S. J. Harper,
L. I. Ward, and
G. R. G. Clover
Plant Health and Environment Laboratory, Investigation and Diagnostic Centre, MAF Biosecurity New Zealand, P.O. Box 2095, Auckland 1140, New Zealand.
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Accepted for publication 18 August 2010.
Xylella fastidiosa is a regulated plant pathogen in many parts of the world. To increase diagnostic capability of X. fastidiosa in the field, a loop-mediated isothermal amplification (LAMP) and real-time polymerase chain reaction (PCR) assay were developed to the rimM gene of X. fastidiosa and evaluated for specificity and sensitivity. Both assays were more robust than existing published assays for detection of X. fastidiosa when screened against 20 isolates representing the four major subgroups of the bacterium from a range of host species. No cross-reaction was observed with DNA from healthy hosts or other bacterial species. The LAMP and real-time assays could detect 250 and 10 copies of the rimM gene, respectively, and real-time sensitivity was comparable with an existing published real-time PCR assay. Hydroxynapthol blue was evaluated as an endpoint detection method for LAMP. When at least 500 copies of target template were present, there was a noticeable color change indicating the presence of the bacterium. Techniques suitable for DNA extraction from plant tissue in situ were compared with a standard silica-column-based laboratory extraction method. A portable PickPen and magnetic bead system could be used to successfully extract DNA from infected tissue and could be used in conjunction with LAMP in the field.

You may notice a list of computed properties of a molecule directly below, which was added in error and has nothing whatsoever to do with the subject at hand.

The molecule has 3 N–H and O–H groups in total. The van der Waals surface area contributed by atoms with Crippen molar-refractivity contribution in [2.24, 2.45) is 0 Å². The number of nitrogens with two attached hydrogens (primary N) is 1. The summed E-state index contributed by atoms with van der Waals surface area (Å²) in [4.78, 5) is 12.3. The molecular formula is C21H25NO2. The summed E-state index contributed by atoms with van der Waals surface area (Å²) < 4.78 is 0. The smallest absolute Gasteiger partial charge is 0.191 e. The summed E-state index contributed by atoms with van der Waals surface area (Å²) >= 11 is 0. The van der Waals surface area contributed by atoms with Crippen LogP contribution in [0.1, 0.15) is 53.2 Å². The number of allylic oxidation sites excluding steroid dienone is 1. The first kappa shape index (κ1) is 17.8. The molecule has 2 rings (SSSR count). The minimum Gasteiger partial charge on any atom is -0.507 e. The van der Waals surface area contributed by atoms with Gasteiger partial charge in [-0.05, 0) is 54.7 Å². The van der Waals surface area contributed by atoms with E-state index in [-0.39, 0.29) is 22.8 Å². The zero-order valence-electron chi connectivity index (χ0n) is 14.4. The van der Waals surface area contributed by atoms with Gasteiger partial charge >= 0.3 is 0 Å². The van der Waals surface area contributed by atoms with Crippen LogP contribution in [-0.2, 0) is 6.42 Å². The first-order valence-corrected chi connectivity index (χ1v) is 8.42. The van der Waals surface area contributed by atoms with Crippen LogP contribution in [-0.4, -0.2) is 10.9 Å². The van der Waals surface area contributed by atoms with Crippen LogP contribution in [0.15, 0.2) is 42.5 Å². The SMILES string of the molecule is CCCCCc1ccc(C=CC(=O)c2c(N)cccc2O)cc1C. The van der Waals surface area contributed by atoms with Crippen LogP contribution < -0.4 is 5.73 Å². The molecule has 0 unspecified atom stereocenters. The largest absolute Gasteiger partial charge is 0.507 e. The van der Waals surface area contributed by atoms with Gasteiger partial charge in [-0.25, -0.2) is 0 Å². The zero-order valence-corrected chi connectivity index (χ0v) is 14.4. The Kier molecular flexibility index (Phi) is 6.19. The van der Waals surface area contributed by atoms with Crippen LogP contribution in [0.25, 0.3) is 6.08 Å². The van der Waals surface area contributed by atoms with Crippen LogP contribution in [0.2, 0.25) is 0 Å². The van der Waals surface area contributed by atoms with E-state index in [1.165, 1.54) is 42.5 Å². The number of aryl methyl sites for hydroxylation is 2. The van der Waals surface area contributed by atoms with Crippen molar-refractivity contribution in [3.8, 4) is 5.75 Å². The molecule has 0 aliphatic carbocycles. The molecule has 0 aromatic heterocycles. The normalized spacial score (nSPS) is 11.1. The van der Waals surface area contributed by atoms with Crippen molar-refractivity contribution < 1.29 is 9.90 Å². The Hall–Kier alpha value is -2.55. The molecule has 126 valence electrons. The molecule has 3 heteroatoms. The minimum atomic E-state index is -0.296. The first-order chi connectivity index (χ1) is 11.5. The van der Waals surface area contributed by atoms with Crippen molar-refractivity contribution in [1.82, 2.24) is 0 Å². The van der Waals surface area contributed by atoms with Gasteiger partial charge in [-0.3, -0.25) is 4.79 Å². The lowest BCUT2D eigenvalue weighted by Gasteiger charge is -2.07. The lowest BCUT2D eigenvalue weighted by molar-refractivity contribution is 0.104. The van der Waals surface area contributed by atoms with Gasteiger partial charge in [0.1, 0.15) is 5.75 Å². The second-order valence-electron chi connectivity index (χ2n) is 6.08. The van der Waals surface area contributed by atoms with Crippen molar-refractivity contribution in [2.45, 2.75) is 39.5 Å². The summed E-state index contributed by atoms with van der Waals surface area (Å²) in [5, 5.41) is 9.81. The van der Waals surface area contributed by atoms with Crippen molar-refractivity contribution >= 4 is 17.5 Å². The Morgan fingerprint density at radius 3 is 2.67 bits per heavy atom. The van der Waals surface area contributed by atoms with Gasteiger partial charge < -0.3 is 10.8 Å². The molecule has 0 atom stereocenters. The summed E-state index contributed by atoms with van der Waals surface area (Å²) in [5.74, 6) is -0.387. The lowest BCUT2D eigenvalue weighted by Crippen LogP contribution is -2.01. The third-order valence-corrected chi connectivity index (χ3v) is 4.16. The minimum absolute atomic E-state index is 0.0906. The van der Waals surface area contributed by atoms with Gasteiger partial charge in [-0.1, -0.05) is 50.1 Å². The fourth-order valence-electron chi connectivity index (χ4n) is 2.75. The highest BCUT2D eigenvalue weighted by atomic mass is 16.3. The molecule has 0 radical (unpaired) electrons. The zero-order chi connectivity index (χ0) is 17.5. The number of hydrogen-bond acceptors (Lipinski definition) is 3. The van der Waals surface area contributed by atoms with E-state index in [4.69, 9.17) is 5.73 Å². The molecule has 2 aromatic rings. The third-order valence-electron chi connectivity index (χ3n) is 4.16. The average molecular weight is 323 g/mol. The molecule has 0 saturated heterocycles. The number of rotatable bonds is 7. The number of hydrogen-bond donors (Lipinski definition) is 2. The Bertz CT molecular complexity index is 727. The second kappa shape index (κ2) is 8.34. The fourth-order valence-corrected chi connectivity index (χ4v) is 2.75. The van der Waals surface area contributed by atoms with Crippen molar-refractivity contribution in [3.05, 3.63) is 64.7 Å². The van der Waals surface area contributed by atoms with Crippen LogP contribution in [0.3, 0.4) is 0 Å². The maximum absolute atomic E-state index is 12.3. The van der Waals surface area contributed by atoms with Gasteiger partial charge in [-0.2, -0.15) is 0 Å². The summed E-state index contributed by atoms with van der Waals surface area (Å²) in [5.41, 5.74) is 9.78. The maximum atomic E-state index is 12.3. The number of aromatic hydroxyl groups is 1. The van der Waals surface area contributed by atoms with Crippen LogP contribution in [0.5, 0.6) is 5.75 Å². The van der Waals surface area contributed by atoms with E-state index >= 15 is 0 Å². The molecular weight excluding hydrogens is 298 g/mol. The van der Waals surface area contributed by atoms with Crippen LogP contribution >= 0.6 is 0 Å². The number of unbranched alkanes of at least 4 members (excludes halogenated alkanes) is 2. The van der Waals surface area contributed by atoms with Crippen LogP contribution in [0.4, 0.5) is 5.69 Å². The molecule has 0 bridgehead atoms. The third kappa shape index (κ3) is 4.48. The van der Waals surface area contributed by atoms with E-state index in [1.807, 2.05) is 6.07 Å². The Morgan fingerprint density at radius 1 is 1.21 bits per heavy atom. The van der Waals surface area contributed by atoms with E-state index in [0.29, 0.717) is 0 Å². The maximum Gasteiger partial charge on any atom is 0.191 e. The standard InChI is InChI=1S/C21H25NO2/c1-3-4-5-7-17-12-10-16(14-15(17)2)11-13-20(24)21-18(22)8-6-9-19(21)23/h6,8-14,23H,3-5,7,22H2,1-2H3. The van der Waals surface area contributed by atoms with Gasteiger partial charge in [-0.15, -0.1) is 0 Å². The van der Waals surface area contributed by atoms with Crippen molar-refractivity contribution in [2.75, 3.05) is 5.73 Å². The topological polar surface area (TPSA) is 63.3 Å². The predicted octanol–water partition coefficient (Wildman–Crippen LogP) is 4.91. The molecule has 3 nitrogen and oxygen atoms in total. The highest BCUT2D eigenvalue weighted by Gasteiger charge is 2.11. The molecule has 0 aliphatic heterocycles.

© 2010 The American Phytopathological Society